Family Health Guide

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Vitamins and Supplements: Folic Acid

Nutrient: Folate (a B vitamin found in food) or Folic Acid (the synthetic form of folate found in supplements and in fortified foods)

Why It's Important:  Folate is essential during periods of rapid cell division (such as pregnancy) because it is needed to make DNA and RNA, the building blocks of cells. Studies have found that women who have adequate intakes of folate and/or folic acid when they become pregnant and throughout pregnancy reduce their babies’ risks of developing a deformation of the brain or spinal column (a neural tube defect) by as much as 70 percent.  

How to Get Enough: Folate occurs naturally in green leafy vegetables (about 100 micrograms in a 1/2 cup of cooked spinach), fruits (30 mcg in an orange), and in dried peas and beans (90 mcg in a 1/2 cup of boiled Great Northern beans). Foods fortified with folic acid include breads, cereals, and pastas.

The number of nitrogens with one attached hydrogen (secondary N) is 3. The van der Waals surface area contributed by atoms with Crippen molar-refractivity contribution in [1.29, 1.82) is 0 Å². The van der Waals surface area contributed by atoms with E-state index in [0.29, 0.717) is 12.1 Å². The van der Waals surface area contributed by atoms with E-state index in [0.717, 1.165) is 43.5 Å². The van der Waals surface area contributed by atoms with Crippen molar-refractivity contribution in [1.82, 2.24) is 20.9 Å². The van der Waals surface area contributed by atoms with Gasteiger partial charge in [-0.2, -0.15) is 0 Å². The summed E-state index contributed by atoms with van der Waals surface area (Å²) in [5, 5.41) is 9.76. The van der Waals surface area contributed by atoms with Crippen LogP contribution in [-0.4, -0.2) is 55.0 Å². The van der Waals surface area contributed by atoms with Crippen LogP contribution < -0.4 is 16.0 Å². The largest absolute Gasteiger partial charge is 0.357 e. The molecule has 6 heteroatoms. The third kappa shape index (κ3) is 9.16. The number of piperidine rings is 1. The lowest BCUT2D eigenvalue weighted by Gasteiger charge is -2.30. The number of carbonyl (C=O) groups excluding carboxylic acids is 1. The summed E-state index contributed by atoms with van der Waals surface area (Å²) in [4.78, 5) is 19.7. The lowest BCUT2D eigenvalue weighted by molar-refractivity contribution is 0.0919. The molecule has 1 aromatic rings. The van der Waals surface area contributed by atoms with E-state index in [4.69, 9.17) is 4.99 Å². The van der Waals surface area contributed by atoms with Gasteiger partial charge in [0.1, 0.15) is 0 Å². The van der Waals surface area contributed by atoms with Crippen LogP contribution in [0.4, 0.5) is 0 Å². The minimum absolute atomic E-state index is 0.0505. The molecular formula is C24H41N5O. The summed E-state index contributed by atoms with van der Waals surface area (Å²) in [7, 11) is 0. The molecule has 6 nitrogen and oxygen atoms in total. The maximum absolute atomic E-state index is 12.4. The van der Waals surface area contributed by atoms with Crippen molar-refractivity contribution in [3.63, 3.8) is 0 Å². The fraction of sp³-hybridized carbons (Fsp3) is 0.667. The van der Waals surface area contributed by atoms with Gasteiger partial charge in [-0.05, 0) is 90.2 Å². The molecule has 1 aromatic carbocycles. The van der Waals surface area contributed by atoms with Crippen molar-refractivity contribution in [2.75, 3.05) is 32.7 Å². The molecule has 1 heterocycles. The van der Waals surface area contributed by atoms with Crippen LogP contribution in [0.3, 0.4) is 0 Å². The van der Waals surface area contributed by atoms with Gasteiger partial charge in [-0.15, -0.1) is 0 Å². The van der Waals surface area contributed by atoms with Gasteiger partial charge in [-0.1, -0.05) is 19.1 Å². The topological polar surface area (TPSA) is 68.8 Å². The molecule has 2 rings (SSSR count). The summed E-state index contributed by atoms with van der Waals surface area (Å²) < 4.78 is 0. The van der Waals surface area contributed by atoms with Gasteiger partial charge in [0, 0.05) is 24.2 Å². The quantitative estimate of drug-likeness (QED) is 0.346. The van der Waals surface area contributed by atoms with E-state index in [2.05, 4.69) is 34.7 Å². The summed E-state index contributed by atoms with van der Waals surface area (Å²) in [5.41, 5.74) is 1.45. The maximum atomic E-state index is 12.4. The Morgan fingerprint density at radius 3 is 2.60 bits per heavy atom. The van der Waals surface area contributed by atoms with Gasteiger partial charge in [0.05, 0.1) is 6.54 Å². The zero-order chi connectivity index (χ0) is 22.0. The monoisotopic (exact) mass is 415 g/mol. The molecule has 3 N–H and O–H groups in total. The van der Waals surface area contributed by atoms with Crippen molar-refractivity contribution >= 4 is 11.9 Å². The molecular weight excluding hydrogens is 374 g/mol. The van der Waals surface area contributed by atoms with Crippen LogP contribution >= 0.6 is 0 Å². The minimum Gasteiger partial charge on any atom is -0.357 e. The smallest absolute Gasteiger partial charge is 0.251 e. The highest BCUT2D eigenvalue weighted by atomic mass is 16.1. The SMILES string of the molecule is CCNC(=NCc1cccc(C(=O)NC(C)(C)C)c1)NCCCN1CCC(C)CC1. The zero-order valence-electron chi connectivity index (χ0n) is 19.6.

Before Pregnancy:  The DRI for folate in non-pregnant women is 400 mcg. Because the neural tube begins to form in the first trimester of pregnancy – before most women even know they are pregnant – experts advise women of childbearing age to take a supplement containing at least 400 mcg of folic acid per day, either as part of a multivitamin pill or as an individual nutrient, whether they are actively trying to get pregnant or not. “Approximately 50 percent of pregnancies are unplanned, so taking folic acid routinely ensures that you will have enough should you get pregnant unexpectedly,” says Laurie Gregg, M.D., chief of obstetrics and gynecology at Sutter Memorial Hospital in Sacramento, California. “Ideally though, you want to have a preconception visit with your physician three months before pregnancy to discuss folic acid and other important issues.”

      During Pregnancy:  The DRI for folate/folic acid rises to 600 mcg per day. Virtually all prenatal vitamins contain folic acid, as high as 1,000 mcg per pill, and some doctors even recommend that if you are actively trying to become pregnant, you start taking prenatal vitamins before you conceive, but consult your own physician.

      Post-Pregnancy:  The DRI for folate/folic acid for breastfeeding women is 500 mcg per day, and if you aren’t breastfeeding, your needs revert back to 400 mcg per day, the amount in most multivitamins.